Become a connoisseur of ambiguity. Sentences are wily and multifarious, secretive, mischievous. Language is inherently playful, eager to make nonsense and no-sense if it gets out of order. Inexperienced writers tend to trust that sentences will generally turn out all right — or all right enough. Experienced writers know that every good sentence is retrieved by will from the forces of chaos.
From Don Delillo, Cosmopolis:
It was shallow thinking to maintain that numbers and charts were the cold compression of unruly human energies, every sort of yearning and midnight sweat reduced to lucid units in the financial markets. In fact data itself was soulful and glowing, a dynamic aspect of the life process. This was the eloquence of alphabets and numeric systems, now fully realized in electronic form, in the zero-oneness of the world, the digital imperative that defined every breath of the planet's living billions. Here was the heave of the biosphere. Our bodies and oceans were here, knowable and whole.From Ann Berthoff, "Learning the Uses of Chaos":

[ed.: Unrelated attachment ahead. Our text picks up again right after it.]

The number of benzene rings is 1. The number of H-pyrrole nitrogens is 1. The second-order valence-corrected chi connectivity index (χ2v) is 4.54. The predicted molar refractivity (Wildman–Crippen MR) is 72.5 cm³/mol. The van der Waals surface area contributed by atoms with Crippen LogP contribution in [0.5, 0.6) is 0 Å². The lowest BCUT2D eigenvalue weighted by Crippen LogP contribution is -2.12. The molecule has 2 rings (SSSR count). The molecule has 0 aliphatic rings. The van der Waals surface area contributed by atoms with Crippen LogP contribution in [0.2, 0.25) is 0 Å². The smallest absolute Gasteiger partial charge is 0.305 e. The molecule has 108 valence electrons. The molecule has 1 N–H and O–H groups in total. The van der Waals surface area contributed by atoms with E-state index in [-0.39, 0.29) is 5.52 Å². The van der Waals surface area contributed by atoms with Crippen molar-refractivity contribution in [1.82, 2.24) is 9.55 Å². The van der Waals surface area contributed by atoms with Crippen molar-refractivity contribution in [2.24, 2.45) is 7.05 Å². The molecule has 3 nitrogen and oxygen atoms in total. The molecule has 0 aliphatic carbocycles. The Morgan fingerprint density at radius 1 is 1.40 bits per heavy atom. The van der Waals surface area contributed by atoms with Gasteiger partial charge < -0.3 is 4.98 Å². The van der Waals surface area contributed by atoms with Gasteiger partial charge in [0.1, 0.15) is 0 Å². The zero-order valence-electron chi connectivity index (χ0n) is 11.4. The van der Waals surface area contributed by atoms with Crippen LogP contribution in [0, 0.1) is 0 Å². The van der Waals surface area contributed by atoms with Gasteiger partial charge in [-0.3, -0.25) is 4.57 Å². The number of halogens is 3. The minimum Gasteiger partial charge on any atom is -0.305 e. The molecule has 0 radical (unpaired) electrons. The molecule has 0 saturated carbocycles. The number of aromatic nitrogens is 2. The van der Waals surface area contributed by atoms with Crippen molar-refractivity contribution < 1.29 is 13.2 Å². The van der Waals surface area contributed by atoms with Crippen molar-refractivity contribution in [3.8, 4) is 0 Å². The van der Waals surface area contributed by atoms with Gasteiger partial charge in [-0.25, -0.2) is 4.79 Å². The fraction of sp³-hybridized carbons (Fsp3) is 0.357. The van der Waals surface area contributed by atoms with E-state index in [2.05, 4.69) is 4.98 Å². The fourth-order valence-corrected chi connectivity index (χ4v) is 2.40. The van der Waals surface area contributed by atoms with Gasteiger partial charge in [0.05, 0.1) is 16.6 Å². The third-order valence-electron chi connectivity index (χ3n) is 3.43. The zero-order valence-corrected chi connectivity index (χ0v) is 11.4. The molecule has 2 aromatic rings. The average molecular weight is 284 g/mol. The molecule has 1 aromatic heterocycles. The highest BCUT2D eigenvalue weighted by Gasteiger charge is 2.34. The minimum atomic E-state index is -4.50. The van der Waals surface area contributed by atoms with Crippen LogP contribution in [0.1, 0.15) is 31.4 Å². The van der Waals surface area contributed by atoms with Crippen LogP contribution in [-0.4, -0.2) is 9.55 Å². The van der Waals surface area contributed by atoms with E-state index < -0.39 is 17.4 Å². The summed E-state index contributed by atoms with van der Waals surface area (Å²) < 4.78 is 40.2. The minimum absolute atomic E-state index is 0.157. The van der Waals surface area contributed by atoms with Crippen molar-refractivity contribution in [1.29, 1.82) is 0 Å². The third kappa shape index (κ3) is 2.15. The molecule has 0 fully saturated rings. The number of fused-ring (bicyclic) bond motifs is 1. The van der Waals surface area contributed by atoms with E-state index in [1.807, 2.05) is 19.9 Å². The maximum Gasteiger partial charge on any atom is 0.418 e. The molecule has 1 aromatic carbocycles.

Learning to write means learning to tolerate ambiguity, to learn that the making of meaning is a dialectical process determined by perspective and context. Meanings change as we think about them; statements and events, significances and interpretations can mean different things to different people at different times.
From Bruce Beasley's "Having Read the Holy Spirit's Wikipedia," in Theophobia:
Glossolalic and disincarnate, interfere
in me, interleave me
and leave me through my breathing: like some third
person conjugation I've rewhispered
in a language I keep trying to learn, a tongue
made only of verbs, and all its verbs irregular.
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